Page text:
Favorite underrated movie (01:15:22)

That is one of my favorite films like one of the amazing I personally put a profit as a film. I think the godfather good fellows and a profit are are at this point my three. If I depict three gangster films. For those people who haven't seen a profit. I don't speak French but it's unprofite and the poster if you're looking at it on Netflix or Amazon or iTunes or whatever it's red and black. But it's about I want to say Middle Eastern Algerian Algerian that's right Algerian young male who goes to prison about his what happened. I won't say anything more and then after that Rust and bone was his next film and it's like. It's just a brilliant film Marian Coteard it's like one of the great performances in the last few years and I love those all those films. And then and I think you know excusing the fact that I happen to be in one of them. But I think Alejandro Eniridu's last three films in a row beautiful. Beautiful was an extremely extremely underseen masterpiece. It was Eniridu's film prior to Birdman and it's a masterpiece. It's just called beautiful. Yeah spelled spelled wrong. It's a masterpiece and it's it's absolutely brilliant. And again one of the greatest performances of all in a long time and and his the third in his triptych I think is the Revenant out right now. I think the Revenants one of the great films I've seen in the last many years it's like it's an absolute unqualified masterpiece. It's just it's just it's like a Native American spirit myth or straight out of a Joseph Campbell myth or something. It's just it's just a magnificent magnificent piece of filmmaking. We could have a whole separate conversation about about Birdman which we won't do today but also one of my favorite films in the last few years. Three more questions if you get of a billboard anywhere that said anything what would you put on it? I might put pray for surf. I I I I don't know I might put the name of certain people from high school like and just say like so and so comma how you like me now. That would be very unevolved. That would be very unevolved. But no I I I don't know I don't know what I would put on it. I we can come back to that. You know what I you know what I know I'm changing my answer. I would put I would put Paul Rudd's cell phone number on it. It would complete it would complete a long running series of jokes that would just be perfect. See if we can we can all read actual number please call. We'll do we'll do a separate crowdfunding campaign to raise money for the billboard rental.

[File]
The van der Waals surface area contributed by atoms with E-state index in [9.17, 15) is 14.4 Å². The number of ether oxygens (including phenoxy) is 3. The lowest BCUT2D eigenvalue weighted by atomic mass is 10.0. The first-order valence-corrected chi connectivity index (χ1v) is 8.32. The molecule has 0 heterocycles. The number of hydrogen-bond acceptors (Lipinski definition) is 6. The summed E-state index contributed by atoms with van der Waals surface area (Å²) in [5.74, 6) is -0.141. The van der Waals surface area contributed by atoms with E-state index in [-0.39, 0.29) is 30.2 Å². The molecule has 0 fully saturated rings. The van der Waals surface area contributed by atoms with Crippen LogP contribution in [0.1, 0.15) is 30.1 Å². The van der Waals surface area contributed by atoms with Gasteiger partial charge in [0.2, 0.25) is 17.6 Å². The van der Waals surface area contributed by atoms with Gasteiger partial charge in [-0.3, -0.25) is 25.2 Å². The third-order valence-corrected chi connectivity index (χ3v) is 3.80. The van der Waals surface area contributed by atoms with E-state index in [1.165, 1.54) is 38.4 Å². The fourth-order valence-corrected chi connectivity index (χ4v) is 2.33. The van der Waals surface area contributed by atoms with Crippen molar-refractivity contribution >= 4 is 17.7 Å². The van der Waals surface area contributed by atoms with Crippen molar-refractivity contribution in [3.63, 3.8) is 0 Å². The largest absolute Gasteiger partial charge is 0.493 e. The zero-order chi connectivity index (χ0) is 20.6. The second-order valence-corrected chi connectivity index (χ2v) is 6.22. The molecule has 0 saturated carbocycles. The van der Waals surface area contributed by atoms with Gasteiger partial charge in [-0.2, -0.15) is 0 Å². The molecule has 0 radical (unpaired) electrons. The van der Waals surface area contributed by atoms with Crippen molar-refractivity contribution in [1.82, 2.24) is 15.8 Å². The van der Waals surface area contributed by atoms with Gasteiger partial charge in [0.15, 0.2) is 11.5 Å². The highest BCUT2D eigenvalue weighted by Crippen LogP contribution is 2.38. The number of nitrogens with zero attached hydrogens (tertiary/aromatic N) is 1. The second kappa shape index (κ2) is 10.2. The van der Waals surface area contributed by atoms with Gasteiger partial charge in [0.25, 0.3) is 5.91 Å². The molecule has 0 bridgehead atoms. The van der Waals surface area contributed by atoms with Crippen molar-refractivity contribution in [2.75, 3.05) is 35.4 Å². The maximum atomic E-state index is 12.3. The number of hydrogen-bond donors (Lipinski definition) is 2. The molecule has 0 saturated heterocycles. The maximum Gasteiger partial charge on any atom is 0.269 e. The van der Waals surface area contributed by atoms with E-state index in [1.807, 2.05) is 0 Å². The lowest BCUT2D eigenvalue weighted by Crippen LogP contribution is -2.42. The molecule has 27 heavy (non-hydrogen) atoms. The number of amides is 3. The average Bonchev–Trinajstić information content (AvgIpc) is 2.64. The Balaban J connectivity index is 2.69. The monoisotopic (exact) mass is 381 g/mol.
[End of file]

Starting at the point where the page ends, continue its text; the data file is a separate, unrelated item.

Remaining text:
Advice to 30 year old Edward and senior year in college Edward (01:18:48)

What advice would you give to your 30 year old self and could you just place where you were at the time. Oh yeah I know I was I was on the last two days of shooting a film I was directing when I turned 30 and I I think I might tell myself at that phase to commit myself to a few fewer things than I did at that time that I'm still that I'm still feeling obligated to and that maybe I wish I had a few less of those things. Like I think my aspiration and my sense of my own energy and time was like limitless at that time and now some of that has become a cage of obligation that I would like to unlock yeah but I'll get there. Senior year in college what advice would you have given yourself. I might I might have told myself to go live abroad right then should have done it right then like for a year or two. I had lived or brought a little bit I should have gone in. That's like when you think everything's about to get started and it's not and I should have you know I should have gone and lived I should have gone somewhere and lived somewhere you know interesting. Or different that I would be much harder to do later. Where would you where would you choose for yourself. I don't know. I don't know. Just take a trip to Japan together get you back to Japan. Last last real question is do you have any ask or request of the audience people listening things they should do ponder or otherwise. If you're looking to if you're looking to raise financial support for a friend or family member do it on crowd rise not on other sites because much more of the money will go through to them. That's my you know entrepreneurial hat and then.